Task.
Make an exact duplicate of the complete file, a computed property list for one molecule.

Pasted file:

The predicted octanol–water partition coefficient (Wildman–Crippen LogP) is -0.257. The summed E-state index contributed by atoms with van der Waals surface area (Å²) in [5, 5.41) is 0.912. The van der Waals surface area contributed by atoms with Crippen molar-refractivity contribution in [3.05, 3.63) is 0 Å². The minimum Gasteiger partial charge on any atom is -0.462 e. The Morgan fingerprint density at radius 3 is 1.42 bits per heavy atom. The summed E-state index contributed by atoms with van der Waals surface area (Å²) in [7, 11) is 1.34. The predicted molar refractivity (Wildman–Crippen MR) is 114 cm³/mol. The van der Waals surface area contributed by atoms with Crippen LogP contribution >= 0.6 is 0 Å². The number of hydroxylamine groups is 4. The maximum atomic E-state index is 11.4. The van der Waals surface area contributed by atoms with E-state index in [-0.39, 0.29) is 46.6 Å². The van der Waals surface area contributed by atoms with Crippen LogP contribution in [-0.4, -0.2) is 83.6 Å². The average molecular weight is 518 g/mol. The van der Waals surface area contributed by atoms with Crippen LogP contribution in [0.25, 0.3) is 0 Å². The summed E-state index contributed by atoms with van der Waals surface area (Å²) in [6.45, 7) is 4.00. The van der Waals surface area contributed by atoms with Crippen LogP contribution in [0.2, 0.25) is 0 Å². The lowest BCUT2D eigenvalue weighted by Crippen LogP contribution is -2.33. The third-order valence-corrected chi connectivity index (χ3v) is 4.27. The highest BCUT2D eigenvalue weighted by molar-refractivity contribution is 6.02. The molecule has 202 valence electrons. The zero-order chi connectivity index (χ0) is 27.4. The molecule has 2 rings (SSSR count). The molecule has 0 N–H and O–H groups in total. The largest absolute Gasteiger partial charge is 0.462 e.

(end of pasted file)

The predicted octanol–water partition coefficient (Wildman–Crippen LogP) is -0.257. The summed E-state index contributed by atoms with van der Waals surface area (Å²) in [5, 5.41) is 0.912. The van der Waals surface area contributed by atoms with Crippen molar-refractivity contribution in [3.05, 3.63) is 0 Å². The minimum Gasteiger partial charge on any atom is -0.462 e. The Morgan fingerprint density at radius 3 is 1.42 bits per heavy atom. The summed E-state index contributed by atoms with van der Waals surface area (Å²) in [7, 11) is 1.34. The predicted molar refractivity (Wildman–Crippen MR) is 114 cm³/mol. The van der Waals surface area contributed by atoms with Crippen LogP contribution >= 0.6 is 0 Å². The number of hydroxylamine groups is 4. The maximum atomic E-state index is 11.4. The van der Waals surface area contributed by atoms with E-state index in [-0.39, 0.29) is 46.6 Å². The van der Waals surface area contributed by atoms with Crippen LogP contribution in [-0.4, -0.2) is 83.6 Å². The average molecular weight is 518 g/mol. The van der Waals surface area contributed by atoms with Crippen LogP contribution in [0.25, 0.3) is 0 Å². The summed E-state index contributed by atoms with van der Waals surface area (Å²) in [6.45, 7) is 4.00. The van der Waals surface area contributed by atoms with Crippen LogP contribution in [0.2, 0.25) is 0 Å². The lowest BCUT2D eigenvalue weighted by Crippen LogP contribution is -2.33. The third-order valence-corrected chi connectivity index (χ3v) is 4.27. The highest BCUT2D eigenvalue weighted by molar-refractivity contribution is 6.02. The molecule has 202 valence electrons. The zero-order chi connectivity index (χ0) is 27.4. The molecule has 2 rings (SSSR count). The molecule has 0 N–H and O–H groups in total. The largest absolute Gasteiger partial charge is 0.462 e.